Just because something heals doesn't mean there isn't a scar. If the wound is deep enough, there will certainly be a scar; it doesn't "go away" like that. But that doesn't mean the wound has not healed.

Look at it this way. A physical wound that's serious and deep enough to leave a scar is generally incapacitating, at least in the short term. The same can be said for emotional damage, too; most victims of severe emotional trauma exhibit very pronounced symptoms related to the trauma for some time. But except in the most extreme of cases, both types of damage will, after a time and proper treatment if necessary, cease to be incapacitating. This is the critical point.

Maybe a scar will be left. It may even flare up on occasion; this may or may not always even be a bad thing (just as some people can sometimes sense changes in weather by the way old scars flare up, so can the unexpected flaring of an emotional scar be predictive of a potential bad situation). Perhaps it is not complete healing in the sense that a paper cut heals over until you can't even detect that it was ever there, but one can't deny that it's still a kind of healing.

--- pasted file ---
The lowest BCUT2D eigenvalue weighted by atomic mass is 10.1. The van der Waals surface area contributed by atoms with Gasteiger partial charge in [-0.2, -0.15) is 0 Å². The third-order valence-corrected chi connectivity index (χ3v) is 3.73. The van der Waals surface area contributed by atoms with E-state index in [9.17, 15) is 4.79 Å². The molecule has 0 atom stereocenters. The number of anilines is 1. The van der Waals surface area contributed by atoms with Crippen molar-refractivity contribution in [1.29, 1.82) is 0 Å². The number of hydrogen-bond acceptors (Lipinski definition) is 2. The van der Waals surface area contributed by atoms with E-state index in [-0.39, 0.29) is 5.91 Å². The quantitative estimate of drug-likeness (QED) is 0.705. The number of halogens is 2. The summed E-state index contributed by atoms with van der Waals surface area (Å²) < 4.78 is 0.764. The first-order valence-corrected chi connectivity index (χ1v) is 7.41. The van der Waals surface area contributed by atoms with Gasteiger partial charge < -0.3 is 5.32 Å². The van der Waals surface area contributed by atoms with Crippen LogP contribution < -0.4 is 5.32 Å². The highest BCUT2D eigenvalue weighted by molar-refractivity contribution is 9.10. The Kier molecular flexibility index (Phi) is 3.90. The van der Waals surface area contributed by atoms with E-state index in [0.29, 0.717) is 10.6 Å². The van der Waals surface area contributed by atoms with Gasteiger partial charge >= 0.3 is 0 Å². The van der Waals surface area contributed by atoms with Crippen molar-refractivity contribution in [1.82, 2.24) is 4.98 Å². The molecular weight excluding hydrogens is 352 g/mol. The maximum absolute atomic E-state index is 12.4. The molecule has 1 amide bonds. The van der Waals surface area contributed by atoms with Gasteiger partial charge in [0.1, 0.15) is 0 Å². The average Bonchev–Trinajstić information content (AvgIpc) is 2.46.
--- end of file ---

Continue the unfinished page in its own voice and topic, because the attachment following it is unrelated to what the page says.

Complete emotional healing does exist for minor wounds, just as for physical ones. I'd imagine all of us have had someone be rude to us in the past. Most people encounter rudeness every day in some form or another, and the result is generally bruised feelings. But do you remember every single occurrence of this? Probably not; the hurt from these has completely healed over. But remember the nature of this: just as complete physical healing leaves no mark whatsoever, complete emotional healing leaves no mark on the mind; in other words it is forgotten.

Given that, would people truly want complete emotional healing for major events? The only way for that to happen would be to completely forget whatever experience caused it, and depending on the trauma one may need to forget everything related to the it (such as completely forgetting a lost loved one). In the end, that would be the true loss. Remember, broken bones come back stronger, even though they are scarred. The same can be true for emotional damage.